Public Opinion: Trial by Ordeal in the Modern Age

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Mr Peabody let me borrow has absolutely no idea that I have the Wayback Machine, so we have to be quick. Pay close attention – there’s going to be a quiz later.

 

[INSERT FAVORITE TIME MACHINE NOISE HERE]

David Tennant Tardis
[The most appropriate response]

 

Monty Python Witch
We found a Witch!
May we burn her?

Look around; can you tell where we are?

That’s right! It’s the Middle Ages.

And what do we have here?

Someone’s been accused of a crime!

No, there’s no need of a jury; these fine people have something better: judicium Dei via trial by ordeal.

What’s that? You haven’t heard of trial by ordeal? Well, you’re in luck! Here’s a quick rundown:

People in the Bad Old Days widely believed God would protect an innocent person from harm, even if that meant suspending the laws of nature. That’s right; God would personally intervene with a miracle to help “prove” someone’s guilt or innocence! No need for evidence, witnesses, or anything of that kind; simply subject the accused to the ordeal du jour and let God do the rest.

 

Go ahead; pick your poison:

 

Trial by Combat

You and your accused fight it out. Last man standing wins is right.

Gerichtskampf_mair
May the Odds be Ever in Your Favor

Trial by Fire

Trial by FireWalk a given distance over red-hot ploughshares or while holding a red-hot iron. Wait three days and have a priest examine the affected area. If there’s no sign of injury: congratulations! You’re innocent and free to go. If the area is blistered, festering, or otherwise injured: prepare to die.

A variation of this trial requires you to remove a stone from boiling water or other substance (like oil or lead).

Famous – or infamous – people to undergo trial by fire include Emma of Normandy, Peter Bartholomew, and Girolamo Savonarola.

Trial by Water

Trail by WaterTrial by hot water is pretty much the same as the variation of ordeal by fire [see above].

Trial by cold water is found in the world’s oldest law codes (Code of Ur-Nammu and Code of Hammurabi) and appears reserved for those accused of sorcery/witchcraft. If you find yourself in this unfortunate position, expect to be submerged in the local stream/lake/river and declared innocent if you sink and guilty if they float. Apparently blessed water can’t receive sinners or something like that. Let’s just hope they fish you out in time (assuming you’re innocent). Either way, looks like you lose.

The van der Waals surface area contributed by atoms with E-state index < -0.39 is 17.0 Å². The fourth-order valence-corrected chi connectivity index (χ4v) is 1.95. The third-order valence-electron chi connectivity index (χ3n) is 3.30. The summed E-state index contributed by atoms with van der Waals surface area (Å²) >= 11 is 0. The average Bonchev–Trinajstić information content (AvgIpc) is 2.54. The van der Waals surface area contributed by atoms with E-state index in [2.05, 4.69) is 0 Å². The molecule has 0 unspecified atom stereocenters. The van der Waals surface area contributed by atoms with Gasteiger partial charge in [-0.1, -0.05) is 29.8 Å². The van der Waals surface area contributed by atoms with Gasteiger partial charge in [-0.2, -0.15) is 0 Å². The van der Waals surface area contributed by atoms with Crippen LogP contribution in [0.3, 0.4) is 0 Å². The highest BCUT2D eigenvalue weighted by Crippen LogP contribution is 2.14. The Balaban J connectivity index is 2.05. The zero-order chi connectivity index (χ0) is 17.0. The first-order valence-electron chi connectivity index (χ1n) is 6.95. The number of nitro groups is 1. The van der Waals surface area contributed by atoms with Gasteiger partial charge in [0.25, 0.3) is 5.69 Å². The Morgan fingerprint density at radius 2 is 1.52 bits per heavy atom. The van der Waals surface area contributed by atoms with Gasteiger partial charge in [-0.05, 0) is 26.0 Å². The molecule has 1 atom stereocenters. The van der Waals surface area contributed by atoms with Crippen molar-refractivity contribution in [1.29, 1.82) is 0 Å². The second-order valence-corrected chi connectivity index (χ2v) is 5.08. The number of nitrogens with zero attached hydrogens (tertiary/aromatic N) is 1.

The witch-hunts of the 16th and 17th centuries relied on this method.

Trial by Cross

It’s essentially a staring contest where you risk your life. You and your accuser stand on either side of a cross and stretch out your arms. First one to lower his arms loses. I hope you’ve been doing your calisthenics!

Trial by Ingestion / Trial by Sacrament / Ordeal of the Eucharist / Trial by Poison

In this (somewhat tasty) ordeal, you’re given blessed dry bread and cheese. If you choke, you’re guilty.  A variation of this requires you to take the Eucharist after solemnly swearing you’re up to no good declaring innocence. If you’re guilty, you’ll die within one year. So lock your door and become a hermit and you should be just fine.

church host
I wonder if it works on those accused of gluttony?

 

Have you been paying attention? Good! It’s time for our quiz. Fair warning, though: it has absolutely nothing to do with anything on this page. Still think you’re ready? Then proceed to the next page!

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